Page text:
"The report provides a long-overdue insight"
The Birmingham Pakistani Report (BPR) was released to reveal what life is like for Birmingham’s Pakistani community in the hope of educating politicians and community leaders on how to better cater for the ethnic group.
The first-of-its-kind report asked Birmingham Pakistanis about their hopes for the city’s future, their participation in sports activities and how important religion is to them, among other things.
Since 2021, census data revealed that Pakistanis are the largest ethnic minority group in Birmingham at nearly one in five people.
Researchers have said that the report is long overdue.
Project Director Atif Ali said the report was inspired by a wish to do more for his community.
After initial struggles, the idea led to the BPR, where hundreds of Pakistanis across Birmingham were consulted, from Hodge Hill to Ladywood.
An online questionnaire was open from December 2022 until February 2023 with 609 responses.
Then, two focus groups were conducted, one with women in February 2023 and another one with young people aged 16-24 in March 2023.
Finally, prominent Pakistanis in Birmingham who hold leadership positions in society were interviewed.
Mr Ali said: “The report in front of you is a vast community effort, and after a year of working on it, I’m proud of what we have achieved.
“The report provides a long-overdue insight into the Pakistani community of Birmingham.
“It says we are here, as a community, so hear us. And as someone who was born and raised in Birmingham, this is also an area close to me.”
Councillor Nicky Brennan explained how her Sparkhill ward is working to address the findings.
She said: “Birmingham is a super-diverse city, home to more than 1.1m people and Sparkhill – the ward I represent – is home to the largest Pakistani population in our city.
“So it’s fair to say that many of the issues raised in the Birmingham Pakistani Report – a timely report focusing on the needs and wants of this community – are already very familiar to me.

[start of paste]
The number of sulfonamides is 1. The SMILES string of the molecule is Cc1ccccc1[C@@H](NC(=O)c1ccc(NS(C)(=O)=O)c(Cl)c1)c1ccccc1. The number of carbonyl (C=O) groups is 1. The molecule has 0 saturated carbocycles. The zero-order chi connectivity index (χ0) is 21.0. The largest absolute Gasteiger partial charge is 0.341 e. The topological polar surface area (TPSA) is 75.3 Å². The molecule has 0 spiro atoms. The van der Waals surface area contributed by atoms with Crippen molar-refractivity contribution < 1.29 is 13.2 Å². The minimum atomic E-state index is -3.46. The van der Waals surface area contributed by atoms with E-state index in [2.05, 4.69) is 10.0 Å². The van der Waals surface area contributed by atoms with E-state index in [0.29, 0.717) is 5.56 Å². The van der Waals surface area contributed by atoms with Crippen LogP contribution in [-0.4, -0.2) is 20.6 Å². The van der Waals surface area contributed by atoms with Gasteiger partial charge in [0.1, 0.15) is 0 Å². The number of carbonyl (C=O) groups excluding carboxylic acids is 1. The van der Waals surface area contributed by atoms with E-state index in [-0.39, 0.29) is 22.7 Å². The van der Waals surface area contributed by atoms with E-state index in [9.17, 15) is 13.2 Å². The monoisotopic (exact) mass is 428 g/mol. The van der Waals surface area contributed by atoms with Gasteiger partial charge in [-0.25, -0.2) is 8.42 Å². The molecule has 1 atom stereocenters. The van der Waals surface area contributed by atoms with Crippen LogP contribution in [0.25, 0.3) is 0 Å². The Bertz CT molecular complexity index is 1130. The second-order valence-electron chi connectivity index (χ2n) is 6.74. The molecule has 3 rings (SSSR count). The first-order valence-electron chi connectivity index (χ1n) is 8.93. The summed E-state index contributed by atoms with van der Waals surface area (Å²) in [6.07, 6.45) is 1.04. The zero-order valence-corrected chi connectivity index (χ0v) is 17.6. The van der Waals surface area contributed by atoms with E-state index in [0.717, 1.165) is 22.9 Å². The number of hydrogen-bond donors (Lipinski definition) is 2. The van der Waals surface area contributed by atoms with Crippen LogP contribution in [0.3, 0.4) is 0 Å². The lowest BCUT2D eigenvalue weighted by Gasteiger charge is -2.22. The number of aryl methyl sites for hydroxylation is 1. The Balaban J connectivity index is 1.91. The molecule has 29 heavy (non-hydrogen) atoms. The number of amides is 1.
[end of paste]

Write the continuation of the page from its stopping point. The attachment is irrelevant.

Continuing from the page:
“Nearly one in five people living in Birmingham are from Pakistani background, making it the largest Pakistani population of any local authority in the country.
“In Sparkhill, this represents more than 60 per cent of the ward’s population.
“It is also in the top 20 per cent of most deprived wards in the country – and one of the youngest – where over one in four children (27.8%) live within income-deprived families
“This important and timely report is the first to really pull their concerns and needs into focus, and we’re addressing many of these issues under the council’s Everyone’s Battle, Everyone’s Business strategy to tackle inequalities in our society.
“We welcome the report’s recommendations and, as one of Birmingham’s largest employers, we must lead by example – and start by getting our own house in order and using our civic influence to get other city institutions and organisations on board.
“While some of these needs and wants require system change, others can be relatively easier to implement – such as ensuring women can access facilities where they feel safe to work, meet friends or exercise.”
Ms Brennan cited Sparkhill Pool and Fitness Centre, where there are women-only sessions and areas. There are also prayer mats on the site and the centre also has a modesty swimwear policy.
During Ramadan, the centre extends its opening hours and gym-goers can also freeze their membership.
Ms Brennan continued:
“This is just one facility, we need more to help remove the barriers to exercise for women – but it’s not just about leisure, it’s about access to all amenities in all spheres, to ensure women are included regardless of age, background or faith.
“While these may seem like relatively small steps for a community which faces health, wealth and other long-standing equalities.
“They are making a difference to the local community.”
“This report – which paints the most vivid picture of Pakistani experience – will help shape future policy and identify the needs and dreams of those who make up the largest minority group in Birmingham.
“We can all be proud that we live in a truly diverse city, but that diversity must be matched by the eradication of these gaps to create equality of opportunity and outcomes for all our citizens.”
Key results of the BPR
- Nearly 3 out of every 4 respondents show low optimism about the future of Birmingham.
- The BPR examined Pakistanis’ sense of identity by giving them multiple options to identify themselves. Most chose British out of their possible choices (81%)
- 82% of respondents said that they would like to take part in more sports/physical activities. When asked about barriers preventing participation, 41% said cost was a barrier.
- The BPR asked about library usage, 28% of respondents have never used the Birmingham Public Library.
- The BPR asked Pakistanis how important religion is to them. 86% of respondents answered very important and 11% chose quite important, even compared to other aspects of life such as work, study, family, friends, leisure and politics.
- Respondents were asked if they voted in the May 2022 elections. 40% did not and the top reason is that some respondents feel all political parties are the same.
- 55% said they have witnessed or experienced crime in the last year. Those who experienced racism in the last 12 months were asked to name the various forms of racism they experienced. Racist name calling including insults, jokes/banter remains the top form of racism experienced by Pakistanis in Birmingham.
- Nearly 80% of respondents displayed pride in being British and pride in being a “Brummie”.
The report can be downloaded on the Birmingham Pakistani Report website.